NEDs need exceptional relationship building skills. They need to be able to find a place in an established team with people they probably see a few times a month at most. They need to be able to support and challenge; to handle conflict maturely and know how to build consensus. It’s a role that requires the credibility of a good leader but it’s no place for a huge ego.

Finding this combination of talents is a tall order, so it’s not surprising that companies don’t always get it right. Here’s how to avoid some of the pitfalls:

Understand how to use a NED well

Lord (Michael) Grade once likened NEDs to bidets: “No one really knows what they’re for but they add a touch of class”.bidet If you just want a NED as a status symbol and expect them to simply turn up, say something erudite but unthreatening, then approve your plans, then you might as well not bother (unless you work for a plc, when you will have bidets imposed upon you). If you can’t tolerate challenge and rarely listen to anyone else’s ideas, then, frankly, you don’t deserve the services of a good NED. It takes maturity on the part of the exec team (particularly the MD or CEO), as well as on the part of the NED, to make the relationship work.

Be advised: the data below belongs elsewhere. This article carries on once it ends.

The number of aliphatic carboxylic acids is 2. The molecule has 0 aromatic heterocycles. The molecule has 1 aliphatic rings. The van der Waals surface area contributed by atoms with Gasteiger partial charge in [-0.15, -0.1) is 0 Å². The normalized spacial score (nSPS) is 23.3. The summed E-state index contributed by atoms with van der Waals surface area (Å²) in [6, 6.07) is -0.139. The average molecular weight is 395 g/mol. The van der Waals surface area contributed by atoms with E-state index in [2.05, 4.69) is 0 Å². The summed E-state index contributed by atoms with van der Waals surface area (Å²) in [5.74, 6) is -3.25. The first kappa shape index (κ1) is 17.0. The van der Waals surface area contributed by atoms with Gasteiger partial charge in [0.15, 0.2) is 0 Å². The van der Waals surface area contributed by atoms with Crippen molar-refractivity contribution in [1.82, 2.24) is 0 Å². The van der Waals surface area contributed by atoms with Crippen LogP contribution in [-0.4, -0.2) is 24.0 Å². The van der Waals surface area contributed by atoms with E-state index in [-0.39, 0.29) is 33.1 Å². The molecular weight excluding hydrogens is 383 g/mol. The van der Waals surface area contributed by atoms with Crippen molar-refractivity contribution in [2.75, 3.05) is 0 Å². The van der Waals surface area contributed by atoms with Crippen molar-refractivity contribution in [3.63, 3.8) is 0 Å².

Be clear about what you need

As with all appointments, the clearer you are about what you are looking for, the more likely you are to find it. Do you need someone with particular expertise or knowledge to plug a skills gap on the board? Is it really important that this person has contacts and a good reputation in a particular market? Or do you just need someone to bring a different perspective and help you stay on track?

Don’t be over-awed by a big CV

If someone’s had a ‘big job’ it’s natural to be impressed. Maybe they built a successful company from scratch or had a senior corporate role where their annual budget was ten times your company turnover. But that doesn’t automatically make them great NED material. They may have an autocratic management style and be used to people falling in line with them. They may have been successful by staying close to the day-to-day operation and not know how to make sense of a business from a distance. In the worst case scenario, their previous company may have been successful despite them.